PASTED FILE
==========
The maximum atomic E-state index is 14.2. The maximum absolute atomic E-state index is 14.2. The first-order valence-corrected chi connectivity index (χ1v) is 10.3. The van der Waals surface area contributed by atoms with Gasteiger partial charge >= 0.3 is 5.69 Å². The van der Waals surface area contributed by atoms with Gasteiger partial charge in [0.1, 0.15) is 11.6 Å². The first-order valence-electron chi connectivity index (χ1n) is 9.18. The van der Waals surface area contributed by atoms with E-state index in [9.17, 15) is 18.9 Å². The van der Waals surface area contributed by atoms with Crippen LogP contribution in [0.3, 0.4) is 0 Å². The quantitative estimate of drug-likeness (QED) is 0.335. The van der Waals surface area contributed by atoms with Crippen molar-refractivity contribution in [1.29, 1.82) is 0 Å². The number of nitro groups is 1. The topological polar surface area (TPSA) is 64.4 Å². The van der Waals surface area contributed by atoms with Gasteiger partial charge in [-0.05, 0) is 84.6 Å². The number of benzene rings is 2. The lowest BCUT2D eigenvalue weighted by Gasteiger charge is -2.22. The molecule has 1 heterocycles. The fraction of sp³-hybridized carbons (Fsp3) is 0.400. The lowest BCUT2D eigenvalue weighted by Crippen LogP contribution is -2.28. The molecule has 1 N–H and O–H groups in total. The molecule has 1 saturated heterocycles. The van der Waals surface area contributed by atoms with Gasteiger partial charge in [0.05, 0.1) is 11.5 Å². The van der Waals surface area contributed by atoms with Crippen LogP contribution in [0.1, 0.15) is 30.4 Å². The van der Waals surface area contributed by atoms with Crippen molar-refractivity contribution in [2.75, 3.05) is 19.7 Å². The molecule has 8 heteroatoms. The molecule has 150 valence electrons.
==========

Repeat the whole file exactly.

The maximum atomic E-state index is 14.2. The maximum absolute atomic E-state index is 14.2. The first-order valence-corrected chi connectivity index (χ1v) is 10.3. The van der Waals surface area contributed by atoms with Gasteiger partial charge >= 0.3 is 5.69 Å². The van der Waals surface area contributed by atoms with Gasteiger partial charge in [0.1, 0.15) is 11.6 Å². The first-order valence-electron chi connectivity index (χ1n) is 9.18. The van der Waals surface area contributed by atoms with E-state index in [9.17, 15) is 18.9 Å². The van der Waals surface area contributed by atoms with Crippen LogP contribution in [0.3, 0.4) is 0 Å². The quantitative estimate of drug-likeness (QED) is 0.335. The van der Waals surface area contributed by atoms with Crippen molar-refractivity contribution in [1.29, 1.82) is 0 Å². The number of nitro groups is 1. The topological polar surface area (TPSA) is 64.4 Å². The van der Waals surface area contributed by atoms with Gasteiger partial charge in [-0.05, 0) is 84.6 Å². The number of benzene rings is 2. The lowest BCUT2D eigenvalue weighted by Gasteiger charge is -2.22. The molecule has 1 heterocycles. The fraction of sp³-hybridized carbons (Fsp3) is 0.400. The lowest BCUT2D eigenvalue weighted by Crippen LogP contribution is -2.28. The molecule has 1 N–H and O–H groups in total. The molecule has 1 saturated heterocycles. The van der Waals surface area contributed by atoms with Gasteiger partial charge in [0.05, 0.1) is 11.5 Å². The van der Waals surface area contributed by atoms with Crippen LogP contribution in [0.1, 0.15) is 30.4 Å². The van der Waals surface area contributed by atoms with Crippen molar-refractivity contribution in [2.75, 3.05) is 19.7 Å². The molecule has 8 heteroatoms. The molecule has 150 valence electrons.